School your superiors
Senior management may believe that all is fine with the CAD program as long as the work gets done reasonably on time and within budget. They may have little interest in changing something that appears to function adequately. It's hard to argue with this logic, and in fact it may be the correct approach for a firm that is not interested in pushing CAD toward a higher and better use. Unfortunately, this attitude places an increased burden on the erstwhile CAD manager who believes that the CAD program could make a more significant contribution toward the firm's business and professional objectives.
In some firms, CAD technology is still viewed as an expensive "necessary evil" that has achieved only questionable financial results for the firm. The people who support the CAD efforts may likewise be seen as less important than other professional staff, on par with other types of administrative support personnel in the office. This is especially true in offices where upper management still thinks in terms of CAD operators and where senior professional staff members are not CAD users themselves. This may not be the norm in most places, but it still holds sway in some offices.
The answer to this perception is an educational effort to show senior management how CAD works best, the importance of training, the importance of standards and compliance, the benefits of discipline-specific applications or customization, and so forth. Perhaps you could organize a series of short training seminars for senior managers, or at least take advantage of every opportunity for one-on-one education as issues arise. I believe that sometimes CAD managers take the attitude that senior management is just uninformed and insensitive, and so they fail to take some responsibility and initiative toward improving the situation.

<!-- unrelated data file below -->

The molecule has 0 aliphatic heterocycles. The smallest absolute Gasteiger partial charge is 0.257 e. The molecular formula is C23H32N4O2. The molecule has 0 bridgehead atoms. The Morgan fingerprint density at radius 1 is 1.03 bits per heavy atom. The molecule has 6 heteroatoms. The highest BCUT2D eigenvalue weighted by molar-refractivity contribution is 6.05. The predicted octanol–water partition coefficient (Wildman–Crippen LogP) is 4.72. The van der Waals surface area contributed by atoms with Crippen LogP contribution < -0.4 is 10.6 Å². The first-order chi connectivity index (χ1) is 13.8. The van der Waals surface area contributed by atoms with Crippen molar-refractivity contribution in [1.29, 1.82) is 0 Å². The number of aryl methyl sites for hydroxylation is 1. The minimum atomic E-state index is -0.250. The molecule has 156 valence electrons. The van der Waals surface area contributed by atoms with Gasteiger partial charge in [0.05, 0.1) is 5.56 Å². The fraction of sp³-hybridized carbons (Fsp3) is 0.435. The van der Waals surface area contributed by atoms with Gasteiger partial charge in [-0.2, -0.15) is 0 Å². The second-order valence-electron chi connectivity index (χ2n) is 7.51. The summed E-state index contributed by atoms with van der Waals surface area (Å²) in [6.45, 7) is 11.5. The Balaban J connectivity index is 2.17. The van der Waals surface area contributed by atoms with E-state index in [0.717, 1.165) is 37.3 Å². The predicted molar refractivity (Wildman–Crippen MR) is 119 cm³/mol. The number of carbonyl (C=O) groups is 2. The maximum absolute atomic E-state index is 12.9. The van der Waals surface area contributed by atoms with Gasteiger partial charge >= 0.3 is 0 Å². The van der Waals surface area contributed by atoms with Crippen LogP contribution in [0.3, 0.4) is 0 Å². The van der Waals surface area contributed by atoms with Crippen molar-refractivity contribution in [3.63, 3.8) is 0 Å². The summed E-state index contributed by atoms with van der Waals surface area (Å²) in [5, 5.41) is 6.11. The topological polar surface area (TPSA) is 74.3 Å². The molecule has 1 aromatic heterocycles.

Prove your points
Multiple reasons may account for less-than- optimal CAD performance in an office, including lack of adequate investment in hardware and software resources, lack of user training and daily support, and difficulties caused by lack of standards compliance. Still, some firms are not fully committed to devoting additional resources to optimizing CAD use. In this environment, CAD managers can't simply talk about what they want; rather, you must develop sufficient data to show how what you want will improve the firm's bottom- line business and professional results. This places a burden on the CAD manager who has to devote extra time and effort to developing good arguments and presentations in an attempt to garner support, but it may also be the only way to achieve the needed results.
Pass on the problems
In some cases, no amount of persuasion can carry the day and change the attitude of senior management toward CAD support. You may need to acknowledge this fact and then decide whether the situation is tolerable or whether you should just move on. I've seen situations where moving on benefits everyone involved, including the firm, which is forced to deal with the issues once the person who was dealing with them leaves for greener pastures.
This has unfortunately all too often been the case with first- and second-generation CAD support people. They have been involved with an organization from the beginning to introduce and implement CAD, but become taken for granted through the process.
A bit of a crisis in an office may be required to force changes and help the next generation of CAD support people succeed. If this is your situation, you may just have to bite the bullet and leave it to your successor to move the organization forward.